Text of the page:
Since migration to git, a build from a modified tree would show up tagged as "-dirty", e.g.
FreeBSD 12.2-STABLE #0 df592782db9(stable/12)-dirty
This will also show up to innocent end users through motd, potentially suggesting they are connecting to a system that is kind of "dirty" in some way and requires cleaning or so.
Can we please change this back to something less obtrusive? With svn, we simply had an "M" (for "modified") designator attached to the revision (generated by svnversion).
s/-dirty/M/ applied to newvers.sh should be sufficient.
It comes from standard git terminology, e.g. from `git describe`
Describe the state of the working tree. When the working tree
matches HEAD, the output is the same as "git describe HEAD". If the
working tree has local modification "-dirty" is appended to it. If
a repository is corrupt and Git cannot determine if there is local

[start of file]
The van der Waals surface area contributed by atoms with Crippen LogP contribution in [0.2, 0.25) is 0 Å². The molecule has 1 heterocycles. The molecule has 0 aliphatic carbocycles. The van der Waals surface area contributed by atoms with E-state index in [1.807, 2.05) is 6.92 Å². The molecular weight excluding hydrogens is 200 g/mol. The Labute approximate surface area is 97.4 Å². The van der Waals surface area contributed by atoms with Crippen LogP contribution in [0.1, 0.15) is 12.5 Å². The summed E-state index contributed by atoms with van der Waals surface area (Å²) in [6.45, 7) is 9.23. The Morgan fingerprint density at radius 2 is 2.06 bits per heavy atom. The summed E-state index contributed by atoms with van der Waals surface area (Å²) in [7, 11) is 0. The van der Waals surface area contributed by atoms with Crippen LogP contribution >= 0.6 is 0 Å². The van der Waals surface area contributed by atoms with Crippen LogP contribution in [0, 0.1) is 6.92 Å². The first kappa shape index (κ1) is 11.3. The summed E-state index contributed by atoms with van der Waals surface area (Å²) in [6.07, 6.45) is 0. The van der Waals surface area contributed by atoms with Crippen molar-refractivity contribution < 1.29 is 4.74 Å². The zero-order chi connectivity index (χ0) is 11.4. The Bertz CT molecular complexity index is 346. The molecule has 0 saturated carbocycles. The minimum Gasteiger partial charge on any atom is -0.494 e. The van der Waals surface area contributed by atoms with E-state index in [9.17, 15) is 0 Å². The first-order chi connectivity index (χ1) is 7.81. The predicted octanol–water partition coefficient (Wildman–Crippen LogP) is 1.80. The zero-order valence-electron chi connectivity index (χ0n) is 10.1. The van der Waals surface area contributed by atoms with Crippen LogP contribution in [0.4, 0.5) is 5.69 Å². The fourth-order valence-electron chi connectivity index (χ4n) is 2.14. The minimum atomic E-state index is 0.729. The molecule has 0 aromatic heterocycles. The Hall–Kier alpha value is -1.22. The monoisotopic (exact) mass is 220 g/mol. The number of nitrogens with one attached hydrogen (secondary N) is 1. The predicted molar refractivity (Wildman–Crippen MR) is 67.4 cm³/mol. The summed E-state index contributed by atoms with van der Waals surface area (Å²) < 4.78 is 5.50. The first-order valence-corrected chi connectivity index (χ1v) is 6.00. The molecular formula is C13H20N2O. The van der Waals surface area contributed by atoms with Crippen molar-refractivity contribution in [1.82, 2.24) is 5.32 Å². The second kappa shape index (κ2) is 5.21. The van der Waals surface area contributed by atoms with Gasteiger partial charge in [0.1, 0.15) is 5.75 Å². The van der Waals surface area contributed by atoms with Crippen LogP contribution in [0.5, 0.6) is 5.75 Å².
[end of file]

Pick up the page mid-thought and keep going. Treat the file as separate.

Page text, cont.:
modification, Git will error out, unless `--broken' is given, which
appends the suffix "-broken" instead.
Perhaps we could use e.g. --dirty=-modified or such.
Separately, one of the advantages of git is that you can track any local changes, so I'd suggest committing all changes in place on a system that innocent end users would connect to.
This is used in the git and Linux world, so roughly everywhere. Why is this a problem for FreeBSD users, but not for Linux users?
As Ed mentioned, if this is more like a "permanent" modification, then using a custom branch for that would be best, and that would result in the branch name showing up, not -dirty.
(In reply to Ulrich Spörlein from comment #2)
The connotation of "dirty" is pretty different in real life than in git.
I'm not feeling intimidated keeping it as is but then we might as well keep "blacklist" etc. and not follow Linux' strive for a more neutral language.
Feel free to close if you consider this an absurd argument.
It's not absurd, but I think the best place to change the terminology would be in upstream, i.e. git itself, so that FreeBSD (for once!) uses whatever upstream uses and doesn't come up with its own way of doing or naming things.
The "dirty" here will not be visible to regular users anyway. If we get actual reports that people feel weirded out by this, we can and should re-evaluate.
For now, let's keep the industry standard wording here. "dirty" is a good opposite of a "clean" build or tree.